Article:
Mio 8390 smart phone

Windows Mobile 2003 in a clamshell

On the left-hand side of the phone, a second rubber bung covers the 8390's SD card slot, which is almost impossible to remove if you don't have any fingernails worth speaking of. Inserting and removing memory cards is easier, with just enough space for your finger to push the card in to lock or release it.

The 8390's 860mAh battery is integrated into the hatch cover but is very slim and light. Mio very nicely bundles a second, 750mAh battery with the 8390, so you can always have one charged and ready as a back up, not that the handset's battery life is poorer than any other smart phone's. Mio also includes a charging cradle, which can power both the phone and the second battery.

Mio quotes 2-4 hours talk time with 100 hours on standby, and I'd broadly concur. I found myself charging the phone every 12-24 hours, depending on call volume.

Mio DigiWalker 8390 smart phoneThe 8390 is based on a 200MHz Intel XScale PXA262 processor, with 28MB of memory made available to the user out of 32MB. The CPU isn't one of Intel's newest chips, but the handset was responsive, not sluggish when running the usual Windows Mobile 2003 applications. In addition to these, Mio has included camera, photo and video viewers, an MMS client, a caller photo ID tool, a Java 2 Mobile Edition virtual machine, a processor task manager, and a handful of other utilities. It also ships with Mio Assistant, a nice PC-based app for copying over photos, other files, Internet Explorer Favourites and the like. The 8390's UK distributor, AGB Global, bundles a further 17 other titles.

What's missing from the list, of course, are document viewers. Setting up an email account and receiving messages are reasonably straightforward on Windows Mobile 2003, but there's no way you can view attachments if they're in .DOC or .XLS format, as so many are these days. Nor is there a PDF reader. To ship a business-oriented smart phone without such a viewer is a mistake. Yes, you can download them, but most phone customers do not expect to have to find and grab extra software, particularly smaller companies without dedicated technology staff.

The 8390 naturally comes with Microsoft's Windows-only ActiveSync software to tie the handset into a user's Outlook databases. Mac users need not feel left out - sync software specialist Mark/Space is working on a new version of its Missing Sync for PocketPC product with support for Windows Mobile-based smart phones. It's due in the new year.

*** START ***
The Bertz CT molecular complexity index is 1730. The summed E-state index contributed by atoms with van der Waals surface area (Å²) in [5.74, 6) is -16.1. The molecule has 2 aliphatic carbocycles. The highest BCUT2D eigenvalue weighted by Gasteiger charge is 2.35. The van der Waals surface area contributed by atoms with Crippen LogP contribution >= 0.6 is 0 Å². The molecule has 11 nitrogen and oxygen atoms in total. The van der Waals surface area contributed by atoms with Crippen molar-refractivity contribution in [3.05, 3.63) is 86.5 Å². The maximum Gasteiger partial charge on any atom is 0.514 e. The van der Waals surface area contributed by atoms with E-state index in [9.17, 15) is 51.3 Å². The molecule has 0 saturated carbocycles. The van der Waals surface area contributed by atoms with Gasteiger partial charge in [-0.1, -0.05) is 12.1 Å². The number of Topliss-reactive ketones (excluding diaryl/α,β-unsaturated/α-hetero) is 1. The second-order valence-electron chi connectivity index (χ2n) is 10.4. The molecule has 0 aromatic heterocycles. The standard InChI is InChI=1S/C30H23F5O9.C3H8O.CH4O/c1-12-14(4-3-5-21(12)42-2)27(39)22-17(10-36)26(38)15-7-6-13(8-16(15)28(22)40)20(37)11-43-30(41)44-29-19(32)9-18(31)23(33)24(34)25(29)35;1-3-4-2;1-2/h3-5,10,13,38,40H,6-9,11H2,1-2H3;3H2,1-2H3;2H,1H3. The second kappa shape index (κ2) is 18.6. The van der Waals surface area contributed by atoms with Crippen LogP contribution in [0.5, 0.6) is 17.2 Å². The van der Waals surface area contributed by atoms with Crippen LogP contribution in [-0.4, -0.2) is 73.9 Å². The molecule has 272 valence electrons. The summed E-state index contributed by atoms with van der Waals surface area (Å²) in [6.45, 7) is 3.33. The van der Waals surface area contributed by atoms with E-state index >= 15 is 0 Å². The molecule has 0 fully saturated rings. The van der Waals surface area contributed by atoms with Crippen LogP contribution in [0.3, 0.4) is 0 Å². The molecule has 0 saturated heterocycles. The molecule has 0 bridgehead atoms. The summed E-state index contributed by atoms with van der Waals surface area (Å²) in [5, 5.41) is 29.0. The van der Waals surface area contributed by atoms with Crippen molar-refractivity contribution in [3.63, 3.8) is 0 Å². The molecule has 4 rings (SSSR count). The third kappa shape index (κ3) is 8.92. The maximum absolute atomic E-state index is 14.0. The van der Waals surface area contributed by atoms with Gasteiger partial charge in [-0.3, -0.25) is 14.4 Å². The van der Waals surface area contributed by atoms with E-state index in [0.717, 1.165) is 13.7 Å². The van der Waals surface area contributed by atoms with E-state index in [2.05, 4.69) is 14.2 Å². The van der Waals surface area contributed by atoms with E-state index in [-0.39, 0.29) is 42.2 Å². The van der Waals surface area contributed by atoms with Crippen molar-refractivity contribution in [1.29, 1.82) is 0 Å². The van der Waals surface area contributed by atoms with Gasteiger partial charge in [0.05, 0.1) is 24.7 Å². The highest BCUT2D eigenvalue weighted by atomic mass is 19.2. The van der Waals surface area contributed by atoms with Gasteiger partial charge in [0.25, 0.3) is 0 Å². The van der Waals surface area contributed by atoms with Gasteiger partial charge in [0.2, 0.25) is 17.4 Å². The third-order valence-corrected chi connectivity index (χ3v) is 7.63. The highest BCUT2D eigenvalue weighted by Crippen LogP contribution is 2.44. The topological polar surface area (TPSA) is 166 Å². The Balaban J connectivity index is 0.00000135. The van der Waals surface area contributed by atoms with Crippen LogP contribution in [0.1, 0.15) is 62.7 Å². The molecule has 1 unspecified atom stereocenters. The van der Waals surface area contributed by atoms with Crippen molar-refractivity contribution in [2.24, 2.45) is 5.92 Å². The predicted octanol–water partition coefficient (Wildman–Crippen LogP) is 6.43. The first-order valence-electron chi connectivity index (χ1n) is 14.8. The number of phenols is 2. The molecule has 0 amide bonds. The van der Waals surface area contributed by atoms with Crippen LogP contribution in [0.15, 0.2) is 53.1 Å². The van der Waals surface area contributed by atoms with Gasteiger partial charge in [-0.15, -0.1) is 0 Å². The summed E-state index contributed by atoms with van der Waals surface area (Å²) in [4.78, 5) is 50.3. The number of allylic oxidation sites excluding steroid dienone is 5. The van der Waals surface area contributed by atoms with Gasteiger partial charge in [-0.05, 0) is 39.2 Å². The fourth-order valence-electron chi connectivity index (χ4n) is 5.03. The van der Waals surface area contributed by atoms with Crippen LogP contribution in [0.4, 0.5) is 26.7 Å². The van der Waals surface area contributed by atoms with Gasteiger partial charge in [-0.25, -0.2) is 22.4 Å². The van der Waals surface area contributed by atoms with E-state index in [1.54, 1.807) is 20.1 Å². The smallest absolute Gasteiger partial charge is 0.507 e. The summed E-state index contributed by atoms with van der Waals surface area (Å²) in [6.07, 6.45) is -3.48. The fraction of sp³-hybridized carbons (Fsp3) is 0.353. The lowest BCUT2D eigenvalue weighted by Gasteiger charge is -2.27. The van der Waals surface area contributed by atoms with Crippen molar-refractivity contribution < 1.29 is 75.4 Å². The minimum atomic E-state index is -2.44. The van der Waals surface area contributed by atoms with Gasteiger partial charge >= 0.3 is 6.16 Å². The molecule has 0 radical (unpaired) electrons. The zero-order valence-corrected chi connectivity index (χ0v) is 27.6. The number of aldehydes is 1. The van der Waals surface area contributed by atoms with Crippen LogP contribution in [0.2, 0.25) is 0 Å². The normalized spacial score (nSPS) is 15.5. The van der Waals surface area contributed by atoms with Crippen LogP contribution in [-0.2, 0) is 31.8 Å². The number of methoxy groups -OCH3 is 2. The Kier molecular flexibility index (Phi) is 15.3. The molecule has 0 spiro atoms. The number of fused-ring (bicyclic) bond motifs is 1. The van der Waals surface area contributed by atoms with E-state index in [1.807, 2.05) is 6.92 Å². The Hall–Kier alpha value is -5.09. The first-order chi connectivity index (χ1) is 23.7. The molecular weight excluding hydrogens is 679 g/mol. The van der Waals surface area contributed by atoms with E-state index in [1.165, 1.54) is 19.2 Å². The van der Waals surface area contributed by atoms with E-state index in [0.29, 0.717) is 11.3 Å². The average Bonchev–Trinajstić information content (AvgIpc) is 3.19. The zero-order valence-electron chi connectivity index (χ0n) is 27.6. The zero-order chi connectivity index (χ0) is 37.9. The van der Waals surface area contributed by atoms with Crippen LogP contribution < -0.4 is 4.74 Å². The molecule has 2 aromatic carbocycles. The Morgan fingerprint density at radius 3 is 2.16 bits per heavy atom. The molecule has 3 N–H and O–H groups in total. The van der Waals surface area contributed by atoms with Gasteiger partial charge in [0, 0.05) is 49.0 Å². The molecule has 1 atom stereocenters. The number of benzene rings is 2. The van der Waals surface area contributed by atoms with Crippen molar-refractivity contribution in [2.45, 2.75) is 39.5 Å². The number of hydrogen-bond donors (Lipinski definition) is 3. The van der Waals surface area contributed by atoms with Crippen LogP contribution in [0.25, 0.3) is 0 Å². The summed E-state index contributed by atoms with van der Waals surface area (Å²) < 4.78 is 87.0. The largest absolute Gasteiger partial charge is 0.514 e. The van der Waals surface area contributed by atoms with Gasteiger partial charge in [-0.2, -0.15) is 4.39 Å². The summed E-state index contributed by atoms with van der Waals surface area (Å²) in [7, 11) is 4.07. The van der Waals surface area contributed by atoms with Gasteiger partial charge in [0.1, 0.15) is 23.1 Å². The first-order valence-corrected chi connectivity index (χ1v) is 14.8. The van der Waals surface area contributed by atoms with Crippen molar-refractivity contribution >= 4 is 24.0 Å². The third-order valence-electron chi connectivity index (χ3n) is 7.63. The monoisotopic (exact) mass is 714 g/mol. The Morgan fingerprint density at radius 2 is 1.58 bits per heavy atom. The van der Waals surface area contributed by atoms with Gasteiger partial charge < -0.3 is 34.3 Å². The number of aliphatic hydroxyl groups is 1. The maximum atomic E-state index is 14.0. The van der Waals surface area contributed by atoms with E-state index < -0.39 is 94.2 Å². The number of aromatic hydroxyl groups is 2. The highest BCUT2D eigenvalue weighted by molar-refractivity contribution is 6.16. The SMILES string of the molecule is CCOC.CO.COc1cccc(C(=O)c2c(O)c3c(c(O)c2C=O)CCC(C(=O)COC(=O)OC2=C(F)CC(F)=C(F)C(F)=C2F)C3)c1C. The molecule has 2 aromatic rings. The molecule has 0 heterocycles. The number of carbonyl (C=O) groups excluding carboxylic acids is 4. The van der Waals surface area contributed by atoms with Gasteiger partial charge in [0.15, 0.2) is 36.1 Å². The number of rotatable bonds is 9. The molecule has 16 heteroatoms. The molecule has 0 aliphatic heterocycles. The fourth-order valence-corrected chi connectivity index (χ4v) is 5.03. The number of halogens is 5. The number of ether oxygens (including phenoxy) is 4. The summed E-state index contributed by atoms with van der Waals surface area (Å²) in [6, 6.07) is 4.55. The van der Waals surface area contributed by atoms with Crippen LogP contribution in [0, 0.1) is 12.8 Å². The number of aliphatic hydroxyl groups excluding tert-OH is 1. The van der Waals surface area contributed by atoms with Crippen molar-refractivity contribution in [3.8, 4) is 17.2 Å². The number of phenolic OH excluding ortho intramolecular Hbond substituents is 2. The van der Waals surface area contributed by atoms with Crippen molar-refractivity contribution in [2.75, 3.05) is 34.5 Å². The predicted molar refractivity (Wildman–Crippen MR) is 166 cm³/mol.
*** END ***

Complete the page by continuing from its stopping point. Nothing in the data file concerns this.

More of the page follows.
The 8390's second major omission is Bluetooth. It's not an essential feature, but still an important one, whether you plan to hook up your handset to your notebook, or you just want to use a wireless headset. And with most if not all of the 8390's rivals offering the facility, Mio may find leaving Bluetooth out will cost it more than putting it in. For me, no Bluetooth is a deal-breaker.

In the UK, the 8390 retails for around £331. For a SIM-free smart phone, that's by no means unreasonable, given the 8390's build quality and specification. There are cheaper handsets: Nokia's 6600 and the i-mate SP3 - the same phone as the Orange SPV c500 - can be had for well under £300, and offer more features, including Bluetooth. Buying one of these handsets with an airtime contract will invariably cost you rather less than that - possibly even nothing at all. Whether you're comparing SIM-less or under-contract prices, the 8390 is at a disadvantage.


Good things don't always come in small packages, as the Mio 8390 demonstrates. It's a well-designed, well-made handset that looks good and feels more expensive than it is. The battery life is decent, and the screen excellent. Yes, it's software bundle lacks some essential mobile office tools, and there's no Bluetooth connectivity on offer, but it's still a very fine product for buyers seeking solid PDA functionality in a mobile phone form-factor. ®

Mio 8390
Rating 75%
Pros — Nice-looking; well-made; excellent screen; good price.
Cons — No Bluetooth; no bundled Office document viewers.
Price £331 SIM-free
More info The Mio Europe website
The AGB Global website

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